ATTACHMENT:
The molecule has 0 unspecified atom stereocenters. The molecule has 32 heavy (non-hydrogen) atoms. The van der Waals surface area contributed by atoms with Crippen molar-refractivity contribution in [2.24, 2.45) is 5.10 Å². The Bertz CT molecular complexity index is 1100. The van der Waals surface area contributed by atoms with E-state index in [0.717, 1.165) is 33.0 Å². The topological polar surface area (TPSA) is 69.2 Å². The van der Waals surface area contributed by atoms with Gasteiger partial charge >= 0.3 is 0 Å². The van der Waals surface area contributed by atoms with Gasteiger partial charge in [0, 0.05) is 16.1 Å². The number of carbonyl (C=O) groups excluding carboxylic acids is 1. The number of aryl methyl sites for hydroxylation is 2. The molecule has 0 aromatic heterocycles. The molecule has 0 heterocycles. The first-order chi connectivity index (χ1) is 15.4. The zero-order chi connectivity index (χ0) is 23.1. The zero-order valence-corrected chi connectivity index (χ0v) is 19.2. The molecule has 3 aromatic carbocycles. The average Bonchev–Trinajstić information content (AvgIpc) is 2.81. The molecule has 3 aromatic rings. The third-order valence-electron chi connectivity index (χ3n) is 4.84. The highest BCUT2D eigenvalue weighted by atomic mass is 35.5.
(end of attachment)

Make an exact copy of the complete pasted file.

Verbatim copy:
The molecule has 0 unspecified atom stereocenters. The molecule has 32 heavy (non-hydrogen) atoms. The van der Waals surface area contributed by atoms with Crippen molar-refractivity contribution in [2.24, 2.45) is 5.10 Å². The Bertz CT molecular complexity index is 1100. The van der Waals surface area contributed by atoms with E-state index in [0.717, 1.165) is 33.0 Å². The topological polar surface area (TPSA) is 69.2 Å². The van der Waals surface area contributed by atoms with Gasteiger partial charge >= 0.3 is 0 Å². The van der Waals surface area contributed by atoms with Gasteiger partial charge in [0, 0.05) is 16.1 Å². The number of carbonyl (C=O) groups excluding carboxylic acids is 1. The number of aryl methyl sites for hydroxylation is 2. The molecule has 0 aromatic heterocycles. The molecule has 0 heterocycles. The first-order chi connectivity index (χ1) is 15.4. The zero-order chi connectivity index (χ0) is 23.1. The zero-order valence-corrected chi connectivity index (χ0v) is 19.2. The molecule has 3 aromatic carbocycles. The average Bonchev–Trinajstić information content (AvgIpc) is 2.81. The molecule has 3 aromatic rings. The third-order valence-electron chi connectivity index (χ3n) is 4.84. The highest BCUT2D eigenvalue weighted by atomic mass is 35.5.